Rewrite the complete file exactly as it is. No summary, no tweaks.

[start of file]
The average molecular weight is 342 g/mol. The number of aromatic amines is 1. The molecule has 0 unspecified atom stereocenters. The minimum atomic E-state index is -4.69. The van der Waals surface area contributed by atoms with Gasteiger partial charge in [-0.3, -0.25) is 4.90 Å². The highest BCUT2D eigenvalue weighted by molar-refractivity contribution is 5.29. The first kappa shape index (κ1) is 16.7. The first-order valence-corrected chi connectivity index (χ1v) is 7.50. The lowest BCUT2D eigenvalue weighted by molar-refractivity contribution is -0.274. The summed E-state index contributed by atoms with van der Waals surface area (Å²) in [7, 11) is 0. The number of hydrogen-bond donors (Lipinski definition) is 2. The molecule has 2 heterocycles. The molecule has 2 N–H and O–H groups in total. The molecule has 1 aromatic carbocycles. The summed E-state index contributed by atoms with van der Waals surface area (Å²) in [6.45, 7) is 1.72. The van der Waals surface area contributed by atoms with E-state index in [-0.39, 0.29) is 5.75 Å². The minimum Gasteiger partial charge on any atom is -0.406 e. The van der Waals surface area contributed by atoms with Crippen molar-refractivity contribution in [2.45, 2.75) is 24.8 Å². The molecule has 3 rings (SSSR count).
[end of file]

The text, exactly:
The average molecular weight is 342 g/mol. The number of aromatic amines is 1. The molecule has 0 unspecified atom stereocenters. The minimum atomic E-state index is -4.69. The van der Waals surface area contributed by atoms with Gasteiger partial charge in [-0.3, -0.25) is 4.90 Å². The highest BCUT2D eigenvalue weighted by molar-refractivity contribution is 5.29. The first kappa shape index (κ1) is 16.7. The first-order valence-corrected chi connectivity index (χ1v) is 7.50. The lowest BCUT2D eigenvalue weighted by molar-refractivity contribution is -0.274. The summed E-state index contributed by atoms with van der Waals surface area (Å²) in [7, 11) is 0. The number of hydrogen-bond donors (Lipinski definition) is 2. The molecule has 2 heterocycles. The molecule has 2 N–H and O–H groups in total. The molecule has 1 aromatic carbocycles. The summed E-state index contributed by atoms with van der Waals surface area (Å²) in [6.45, 7) is 1.72. The van der Waals surface area contributed by atoms with E-state index in [-0.39, 0.29) is 5.75 Å². The minimum Gasteiger partial charge on any atom is -0.406 e. The van der Waals surface area contributed by atoms with Crippen molar-refractivity contribution in [2.45, 2.75) is 24.8 Å². The molecule has 3 rings (SSSR count).